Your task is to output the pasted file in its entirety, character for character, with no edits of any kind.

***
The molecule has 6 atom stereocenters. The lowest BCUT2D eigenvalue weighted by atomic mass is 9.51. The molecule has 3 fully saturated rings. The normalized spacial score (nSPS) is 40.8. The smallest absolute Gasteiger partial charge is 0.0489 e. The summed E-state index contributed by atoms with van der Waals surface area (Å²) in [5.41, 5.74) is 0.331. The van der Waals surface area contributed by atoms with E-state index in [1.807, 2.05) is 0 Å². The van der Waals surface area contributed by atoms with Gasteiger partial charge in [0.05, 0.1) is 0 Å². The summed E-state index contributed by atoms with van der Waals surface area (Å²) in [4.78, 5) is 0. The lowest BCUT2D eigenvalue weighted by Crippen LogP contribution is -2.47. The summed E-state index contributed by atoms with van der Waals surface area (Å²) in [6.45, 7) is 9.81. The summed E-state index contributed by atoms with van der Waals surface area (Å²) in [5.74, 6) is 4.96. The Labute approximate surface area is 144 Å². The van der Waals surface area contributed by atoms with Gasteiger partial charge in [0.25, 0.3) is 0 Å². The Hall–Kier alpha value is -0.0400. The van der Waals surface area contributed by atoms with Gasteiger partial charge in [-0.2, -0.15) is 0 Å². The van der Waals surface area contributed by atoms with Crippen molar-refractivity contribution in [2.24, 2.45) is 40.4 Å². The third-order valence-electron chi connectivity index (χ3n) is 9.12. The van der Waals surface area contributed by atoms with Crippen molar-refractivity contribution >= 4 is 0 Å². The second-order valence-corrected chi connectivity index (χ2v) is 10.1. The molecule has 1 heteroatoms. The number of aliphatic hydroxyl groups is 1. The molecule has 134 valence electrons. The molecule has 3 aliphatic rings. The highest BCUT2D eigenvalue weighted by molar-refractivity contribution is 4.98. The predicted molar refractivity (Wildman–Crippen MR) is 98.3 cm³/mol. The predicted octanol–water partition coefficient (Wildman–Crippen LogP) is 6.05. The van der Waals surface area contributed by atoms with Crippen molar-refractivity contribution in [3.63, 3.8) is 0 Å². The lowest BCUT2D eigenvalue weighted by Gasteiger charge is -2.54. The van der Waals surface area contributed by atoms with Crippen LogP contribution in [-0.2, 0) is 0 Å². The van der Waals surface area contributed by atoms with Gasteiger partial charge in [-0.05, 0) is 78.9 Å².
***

The molecule has 6 atom stereocenters. The lowest BCUT2D eigenvalue weighted by atomic mass is 9.51. The molecule has 3 fully saturated rings. The normalized spacial score (nSPS) is 40.8. The smallest absolute Gasteiger partial charge is 0.0489 e. The summed E-state index contributed by atoms with van der Waals surface area (Å²) in [5.41, 5.74) is 0.331. The van der Waals surface area contributed by atoms with E-state index in [1.807, 2.05) is 0 Å². The van der Waals surface area contributed by atoms with Gasteiger partial charge in [0.05, 0.1) is 0 Å². The summed E-state index contributed by atoms with van der Waals surface area (Å²) in [4.78, 5) is 0. The lowest BCUT2D eigenvalue weighted by Crippen LogP contribution is -2.47. The summed E-state index contributed by atoms with van der Waals surface area (Å²) in [6.45, 7) is 9.81. The summed E-state index contributed by atoms with van der Waals surface area (Å²) in [5.74, 6) is 4.96. The Labute approximate surface area is 144 Å². The van der Waals surface area contributed by atoms with Gasteiger partial charge in [0.25, 0.3) is 0 Å². The Hall–Kier alpha value is -0.0400. The van der Waals surface area contributed by atoms with Gasteiger partial charge in [-0.2, -0.15) is 0 Å². The van der Waals surface area contributed by atoms with Crippen molar-refractivity contribution in [2.24, 2.45) is 40.4 Å². The third-order valence-electron chi connectivity index (χ3n) is 9.12. The van der Waals surface area contributed by atoms with Crippen molar-refractivity contribution >= 4 is 0 Å². The second-order valence-corrected chi connectivity index (χ2v) is 10.1. The molecule has 1 heteroatoms. The number of aliphatic hydroxyl groups is 1. The molecule has 134 valence electrons. The molecule has 3 aliphatic rings. The highest BCUT2D eigenvalue weighted by molar-refractivity contribution is 4.98. The predicted molar refractivity (Wildman–Crippen MR) is 98.3 cm³/mol. The predicted octanol–water partition coefficient (Wildman–Crippen LogP) is 6.05. The van der Waals surface area contributed by atoms with Crippen molar-refractivity contribution in [3.63, 3.8) is 0 Å². The lowest BCUT2D eigenvalue weighted by Gasteiger charge is -2.54. The van der Waals surface area contributed by atoms with Crippen LogP contribution in [-0.2, 0) is 0 Å². The van der Waals surface area contributed by atoms with Gasteiger partial charge in [-0.05, 0) is 78.9 Å².